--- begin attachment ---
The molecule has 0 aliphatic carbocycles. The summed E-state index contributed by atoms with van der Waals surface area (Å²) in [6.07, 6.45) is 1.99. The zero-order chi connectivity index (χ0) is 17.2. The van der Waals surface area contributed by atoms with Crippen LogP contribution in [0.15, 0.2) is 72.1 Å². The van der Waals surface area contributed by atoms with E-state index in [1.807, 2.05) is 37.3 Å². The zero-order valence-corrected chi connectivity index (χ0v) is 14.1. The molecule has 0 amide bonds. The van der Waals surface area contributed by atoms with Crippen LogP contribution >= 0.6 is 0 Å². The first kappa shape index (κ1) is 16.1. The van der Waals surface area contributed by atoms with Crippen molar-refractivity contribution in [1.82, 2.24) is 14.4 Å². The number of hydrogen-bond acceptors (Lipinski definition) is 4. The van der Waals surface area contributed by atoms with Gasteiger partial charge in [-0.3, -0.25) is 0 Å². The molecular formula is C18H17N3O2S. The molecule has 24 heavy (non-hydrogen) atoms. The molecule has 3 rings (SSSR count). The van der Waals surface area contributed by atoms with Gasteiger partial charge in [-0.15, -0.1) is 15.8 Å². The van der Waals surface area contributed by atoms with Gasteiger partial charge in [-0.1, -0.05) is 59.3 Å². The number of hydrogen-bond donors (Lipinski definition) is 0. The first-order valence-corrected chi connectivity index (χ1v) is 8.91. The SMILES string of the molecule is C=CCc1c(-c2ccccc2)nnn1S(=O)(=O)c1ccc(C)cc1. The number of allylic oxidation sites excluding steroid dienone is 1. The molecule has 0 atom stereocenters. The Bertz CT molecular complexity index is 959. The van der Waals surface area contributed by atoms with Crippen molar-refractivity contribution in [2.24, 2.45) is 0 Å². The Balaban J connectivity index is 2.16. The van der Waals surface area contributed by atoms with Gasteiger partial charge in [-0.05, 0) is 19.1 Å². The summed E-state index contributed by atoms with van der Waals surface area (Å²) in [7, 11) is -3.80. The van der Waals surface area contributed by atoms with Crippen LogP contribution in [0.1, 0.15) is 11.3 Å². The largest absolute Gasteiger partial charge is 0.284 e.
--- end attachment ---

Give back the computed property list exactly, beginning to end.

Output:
The molecule has 0 aliphatic carbocycles. The summed E-state index contributed by atoms with van der Waals surface area (Å²) in [6.07, 6.45) is 1.99. The zero-order chi connectivity index (χ0) is 17.2. The van der Waals surface area contributed by atoms with Crippen LogP contribution in [0.15, 0.2) is 72.1 Å². The van der Waals surface area contributed by atoms with E-state index in [1.807, 2.05) is 37.3 Å². The zero-order valence-corrected chi connectivity index (χ0v) is 14.1. The molecule has 0 amide bonds. The van der Waals surface area contributed by atoms with Crippen LogP contribution >= 0.6 is 0 Å². The first kappa shape index (κ1) is 16.1. The van der Waals surface area contributed by atoms with Crippen molar-refractivity contribution in [1.82, 2.24) is 14.4 Å². The number of hydrogen-bond acceptors (Lipinski definition) is 4. The van der Waals surface area contributed by atoms with Gasteiger partial charge in [-0.3, -0.25) is 0 Å². The molecular formula is C18H17N3O2S. The molecule has 24 heavy (non-hydrogen) atoms. The molecule has 3 rings (SSSR count). The van der Waals surface area contributed by atoms with Gasteiger partial charge in [-0.15, -0.1) is 15.8 Å². The van der Waals surface area contributed by atoms with Gasteiger partial charge in [-0.1, -0.05) is 59.3 Å². The number of hydrogen-bond donors (Lipinski definition) is 0. The first-order valence-corrected chi connectivity index (χ1v) is 8.91. The SMILES string of the molecule is C=CCc1c(-c2ccccc2)nnn1S(=O)(=O)c1ccc(C)cc1. The number of allylic oxidation sites excluding steroid dienone is 1. The molecule has 0 atom stereocenters. The Bertz CT molecular complexity index is 959. The van der Waals surface area contributed by atoms with Crippen molar-refractivity contribution in [2.24, 2.45) is 0 Å². The Balaban J connectivity index is 2.16. The van der Waals surface area contributed by atoms with Gasteiger partial charge in [-0.05, 0) is 19.1 Å². The summed E-state index contributed by atoms with van der Waals surface area (Å²) in [7, 11) is -3.80. The van der Waals surface area contributed by atoms with Crippen LogP contribution in [0.1, 0.15) is 11.3 Å². The largest absolute Gasteiger partial charge is 0.284 e.